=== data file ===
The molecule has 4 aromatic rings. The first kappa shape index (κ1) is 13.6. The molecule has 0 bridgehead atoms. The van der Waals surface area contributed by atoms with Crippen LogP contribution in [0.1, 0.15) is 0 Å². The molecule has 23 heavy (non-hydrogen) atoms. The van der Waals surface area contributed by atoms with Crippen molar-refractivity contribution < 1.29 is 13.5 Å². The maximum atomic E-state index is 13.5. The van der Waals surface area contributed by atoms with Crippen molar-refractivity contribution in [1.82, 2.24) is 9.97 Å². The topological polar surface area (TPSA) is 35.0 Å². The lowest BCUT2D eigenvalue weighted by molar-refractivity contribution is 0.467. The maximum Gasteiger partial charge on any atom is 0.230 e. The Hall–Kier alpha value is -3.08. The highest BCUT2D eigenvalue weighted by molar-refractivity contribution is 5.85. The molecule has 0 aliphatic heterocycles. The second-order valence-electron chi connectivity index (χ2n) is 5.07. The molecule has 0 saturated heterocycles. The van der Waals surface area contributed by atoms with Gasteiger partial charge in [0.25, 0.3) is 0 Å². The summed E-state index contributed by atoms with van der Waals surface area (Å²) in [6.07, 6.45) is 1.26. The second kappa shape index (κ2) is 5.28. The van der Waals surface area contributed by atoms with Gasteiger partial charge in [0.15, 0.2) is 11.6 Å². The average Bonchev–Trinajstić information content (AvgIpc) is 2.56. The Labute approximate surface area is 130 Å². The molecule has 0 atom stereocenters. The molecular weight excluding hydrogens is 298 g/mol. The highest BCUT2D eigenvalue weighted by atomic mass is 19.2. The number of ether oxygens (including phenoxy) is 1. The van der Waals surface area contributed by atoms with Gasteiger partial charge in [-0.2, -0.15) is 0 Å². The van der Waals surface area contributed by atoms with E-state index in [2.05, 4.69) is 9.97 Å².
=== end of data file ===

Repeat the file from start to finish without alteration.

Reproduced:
The molecule has 4 aromatic rings. The first kappa shape index (κ1) is 13.6. The molecule has 0 bridgehead atoms. The van der Waals surface area contributed by atoms with Crippen LogP contribution in [0.1, 0.15) is 0 Å². The molecule has 23 heavy (non-hydrogen) atoms. The van der Waals surface area contributed by atoms with Crippen molar-refractivity contribution < 1.29 is 13.5 Å². The maximum atomic E-state index is 13.5. The van der Waals surface area contributed by atoms with Crippen molar-refractivity contribution in [1.82, 2.24) is 9.97 Å². The topological polar surface area (TPSA) is 35.0 Å². The lowest BCUT2D eigenvalue weighted by molar-refractivity contribution is 0.467. The maximum Gasteiger partial charge on any atom is 0.230 e. The Hall–Kier alpha value is -3.08. The highest BCUT2D eigenvalue weighted by molar-refractivity contribution is 5.85. The molecule has 0 aliphatic heterocycles. The second-order valence-electron chi connectivity index (χ2n) is 5.07. The molecule has 0 saturated heterocycles. The van der Waals surface area contributed by atoms with Gasteiger partial charge in [0.25, 0.3) is 0 Å². The summed E-state index contributed by atoms with van der Waals surface area (Å²) in [6.07, 6.45) is 1.26. The second kappa shape index (κ2) is 5.28. The van der Waals surface area contributed by atoms with Gasteiger partial charge in [0.15, 0.2) is 11.6 Å². The average Bonchev–Trinajstić information content (AvgIpc) is 2.56. The Labute approximate surface area is 130 Å². The molecule has 0 atom stereocenters. The molecular weight excluding hydrogens is 298 g/mol. The highest BCUT2D eigenvalue weighted by atomic mass is 19.2. The number of ether oxygens (including phenoxy) is 1. The van der Waals surface area contributed by atoms with Gasteiger partial charge in [-0.2, -0.15) is 0 Å². The van der Waals surface area contributed by atoms with E-state index in [2.05, 4.69) is 9.97 Å².